TotalEnergyLost  U  mg h f  hi                                                 (4)

Figure 5: Coil Height Decreases

The thermal energy dissipated in the resistor
(R) is given by

E   Pdt  Area Under P vs. T graph (5)

where P is the power and t is time.

The power is given by
2
V 
P  I R  r     ( R  r )
2
(6)
r
where V is the voltage across the resistor (r), I
is the current through the coil, and R is the
resistance of the coil. See Figure 6. In this
experiment, R = 1.9  and r = 4.7 .
Figure 6: Coil and Resistor Circuit

Written by Ann Hanks
Induction (ScienceWorkshop) EX-9914                                                            Page 5 of 6

PROCEDURE

1.        Remove the coil wand and plug in the 4.7
resistor to the end of the wand handle. Find the
coil wands center of mass by balancing it on the
edge of a table. Measure the distance from the
pivot point to the center of mass.

2.        Remove the magnet pole plates. Attach the coil
wand to the Rotary Motion Sensor and plug in
the Voltage Sensor as shown in Figure 7.

3.        Open the DataStudio file called "Induction
Energy".

4.        First, the amount of energy lost to friction will be
measured by letting the pendulum swing without
the coil connected in a complete circuit. Pull the
resistor plug out and plug it back in with one of
its plugs out to the side and one plug in the wand
(see Figure 8). This will disconnect the coil while
not changing the center of mass or disconnecting
the Voltage Sensor wires.

Figure 7: Coil and Resistor

Figure 8: Resistor Disconnected

5.        Click START with the coil at rest in its equilibrium position between the coils. Then
rotate the wand to an initial angle of 25 degrees and let it go. Click STOP after it has
swung to the other side.

Written by Ann Hanks
Induction (ScienceWorkshop) EX-9914                                                           Page 6 of 6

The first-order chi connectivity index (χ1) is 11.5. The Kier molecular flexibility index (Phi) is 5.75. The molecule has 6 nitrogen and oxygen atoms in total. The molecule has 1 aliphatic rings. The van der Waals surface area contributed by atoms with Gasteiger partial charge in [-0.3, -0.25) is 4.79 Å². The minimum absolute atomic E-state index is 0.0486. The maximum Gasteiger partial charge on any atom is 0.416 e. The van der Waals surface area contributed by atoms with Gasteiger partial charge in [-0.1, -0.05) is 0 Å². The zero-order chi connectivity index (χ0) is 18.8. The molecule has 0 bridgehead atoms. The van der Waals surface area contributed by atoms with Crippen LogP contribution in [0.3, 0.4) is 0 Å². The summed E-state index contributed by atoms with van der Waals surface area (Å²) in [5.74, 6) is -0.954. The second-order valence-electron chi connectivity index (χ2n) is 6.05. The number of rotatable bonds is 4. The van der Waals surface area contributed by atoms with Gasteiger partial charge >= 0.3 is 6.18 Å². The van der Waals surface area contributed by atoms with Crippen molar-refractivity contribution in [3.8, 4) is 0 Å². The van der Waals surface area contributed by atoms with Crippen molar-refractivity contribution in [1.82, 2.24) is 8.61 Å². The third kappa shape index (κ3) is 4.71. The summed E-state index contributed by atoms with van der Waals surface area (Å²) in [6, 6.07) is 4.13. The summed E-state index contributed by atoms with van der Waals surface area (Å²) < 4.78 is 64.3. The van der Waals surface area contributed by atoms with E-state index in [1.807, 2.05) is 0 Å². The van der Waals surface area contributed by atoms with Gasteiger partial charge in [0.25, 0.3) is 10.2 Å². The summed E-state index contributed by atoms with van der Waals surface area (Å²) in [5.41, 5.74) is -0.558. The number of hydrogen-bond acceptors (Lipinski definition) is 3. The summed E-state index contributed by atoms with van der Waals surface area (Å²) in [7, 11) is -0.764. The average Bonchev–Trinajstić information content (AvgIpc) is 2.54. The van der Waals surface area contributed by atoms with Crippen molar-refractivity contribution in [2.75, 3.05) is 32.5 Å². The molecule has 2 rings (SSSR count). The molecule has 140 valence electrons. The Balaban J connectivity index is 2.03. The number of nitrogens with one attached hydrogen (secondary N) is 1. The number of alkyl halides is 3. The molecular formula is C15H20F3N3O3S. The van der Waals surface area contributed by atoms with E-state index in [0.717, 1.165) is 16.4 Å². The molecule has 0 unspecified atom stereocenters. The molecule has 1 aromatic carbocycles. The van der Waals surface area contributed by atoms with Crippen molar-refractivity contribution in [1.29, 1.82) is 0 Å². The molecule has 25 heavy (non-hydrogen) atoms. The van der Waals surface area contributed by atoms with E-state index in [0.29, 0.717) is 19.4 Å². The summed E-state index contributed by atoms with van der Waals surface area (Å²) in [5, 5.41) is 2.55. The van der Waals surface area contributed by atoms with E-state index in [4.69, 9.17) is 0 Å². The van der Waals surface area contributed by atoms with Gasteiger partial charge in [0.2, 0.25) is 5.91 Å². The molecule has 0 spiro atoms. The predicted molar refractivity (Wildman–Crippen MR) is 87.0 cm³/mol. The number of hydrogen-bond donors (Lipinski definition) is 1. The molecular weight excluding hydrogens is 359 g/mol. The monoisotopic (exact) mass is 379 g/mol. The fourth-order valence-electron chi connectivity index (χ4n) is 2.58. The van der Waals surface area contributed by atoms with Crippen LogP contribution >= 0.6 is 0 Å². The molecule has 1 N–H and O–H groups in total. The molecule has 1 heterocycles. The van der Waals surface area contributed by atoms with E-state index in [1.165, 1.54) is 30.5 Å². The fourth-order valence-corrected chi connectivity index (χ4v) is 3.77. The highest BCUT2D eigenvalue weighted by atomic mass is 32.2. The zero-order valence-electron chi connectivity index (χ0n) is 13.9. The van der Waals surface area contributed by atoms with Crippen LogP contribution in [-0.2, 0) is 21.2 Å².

6.        Measure the angle to which the pendulum rises after it passes once through the magnet.
Calculate the initial and final heights using the distance from the center of mass to the
pivot and the initial and final angles. Calculate the energy lost to friction using
Equation (4).

7.        Reconnect the resistor with both plugs in the wand. This completes the series circuit of
the resistor and coil.

8.        Click START with the coil at rest in its equilibrium position between the coils. Then
rotate the wand to an initial angle of 25 degrees and let it go. Click STOP after it has
swung to the other side.

9.        Measure the angle to which the pendulum rises after it passes once through the magnet.
Calculate the initial and final heights using the distance from the center of mass to the
pivot and the initial and final angles. Calculate the total energy lost using Equation (4).

10.       Highlight both peaks on the power vs. time graph and find the area. This area is the
energy dissipated by the resistor.

11.       Add the energy dissipated by the resistor and the energy lost to friction. Compare this to
the total energy lost by the pendulum.

Written by Ann Hanks